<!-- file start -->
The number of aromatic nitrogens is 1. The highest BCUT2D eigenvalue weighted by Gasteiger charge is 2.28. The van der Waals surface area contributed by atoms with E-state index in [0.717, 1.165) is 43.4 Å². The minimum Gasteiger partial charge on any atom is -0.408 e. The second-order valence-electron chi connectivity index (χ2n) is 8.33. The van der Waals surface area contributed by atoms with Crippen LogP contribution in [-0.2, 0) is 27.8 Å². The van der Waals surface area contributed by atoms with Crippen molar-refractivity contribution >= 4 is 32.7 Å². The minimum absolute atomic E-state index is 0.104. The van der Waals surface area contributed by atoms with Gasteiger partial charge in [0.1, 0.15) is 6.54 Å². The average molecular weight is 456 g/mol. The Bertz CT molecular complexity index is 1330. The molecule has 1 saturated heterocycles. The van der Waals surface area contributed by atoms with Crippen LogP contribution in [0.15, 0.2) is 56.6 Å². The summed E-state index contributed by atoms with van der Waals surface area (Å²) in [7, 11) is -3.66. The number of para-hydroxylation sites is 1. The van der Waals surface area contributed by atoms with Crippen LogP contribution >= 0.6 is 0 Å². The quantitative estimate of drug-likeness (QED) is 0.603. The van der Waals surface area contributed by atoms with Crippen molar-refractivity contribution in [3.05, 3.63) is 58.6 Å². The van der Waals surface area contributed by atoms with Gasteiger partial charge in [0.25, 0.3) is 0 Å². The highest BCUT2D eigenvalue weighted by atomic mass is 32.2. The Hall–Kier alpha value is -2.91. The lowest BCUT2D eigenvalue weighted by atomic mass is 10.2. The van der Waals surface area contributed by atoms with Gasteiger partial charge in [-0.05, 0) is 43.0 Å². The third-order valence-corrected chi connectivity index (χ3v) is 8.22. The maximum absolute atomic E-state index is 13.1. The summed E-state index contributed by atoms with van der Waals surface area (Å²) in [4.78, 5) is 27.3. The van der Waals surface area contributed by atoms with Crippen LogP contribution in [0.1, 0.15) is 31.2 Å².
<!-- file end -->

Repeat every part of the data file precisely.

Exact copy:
The number of aromatic nitrogens is 1. The highest BCUT2D eigenvalue weighted by Gasteiger charge is 2.28. The van der Waals surface area contributed by atoms with E-state index in [0.717, 1.165) is 43.4 Å². The minimum Gasteiger partial charge on any atom is -0.408 e. The second-order valence-electron chi connectivity index (χ2n) is 8.33. The van der Waals surface area contributed by atoms with Crippen LogP contribution in [-0.2, 0) is 27.8 Å². The van der Waals surface area contributed by atoms with Crippen molar-refractivity contribution >= 4 is 32.7 Å². The minimum absolute atomic E-state index is 0.104. The van der Waals surface area contributed by atoms with Gasteiger partial charge in [0.1, 0.15) is 6.54 Å². The average molecular weight is 456 g/mol. The Bertz CT molecular complexity index is 1330. The molecule has 1 saturated heterocycles. The van der Waals surface area contributed by atoms with Crippen LogP contribution in [0.15, 0.2) is 56.6 Å². The summed E-state index contributed by atoms with van der Waals surface area (Å²) in [7, 11) is -3.66. The number of para-hydroxylation sites is 1. The van der Waals surface area contributed by atoms with Crippen LogP contribution >= 0.6 is 0 Å². The quantitative estimate of drug-likeness (QED) is 0.603. The van der Waals surface area contributed by atoms with Crippen molar-refractivity contribution in [3.05, 3.63) is 58.6 Å². The van der Waals surface area contributed by atoms with Gasteiger partial charge in [0.25, 0.3) is 0 Å². The highest BCUT2D eigenvalue weighted by atomic mass is 32.2. The Hall–Kier alpha value is -2.91. The lowest BCUT2D eigenvalue weighted by atomic mass is 10.2. The van der Waals surface area contributed by atoms with Gasteiger partial charge in [-0.05, 0) is 43.0 Å². The third-order valence-corrected chi connectivity index (χ3v) is 8.22. The maximum absolute atomic E-state index is 13.1. The summed E-state index contributed by atoms with van der Waals surface area (Å²) in [4.78, 5) is 27.3. The van der Waals surface area contributed by atoms with Crippen LogP contribution in [0.1, 0.15) is 31.2 Å².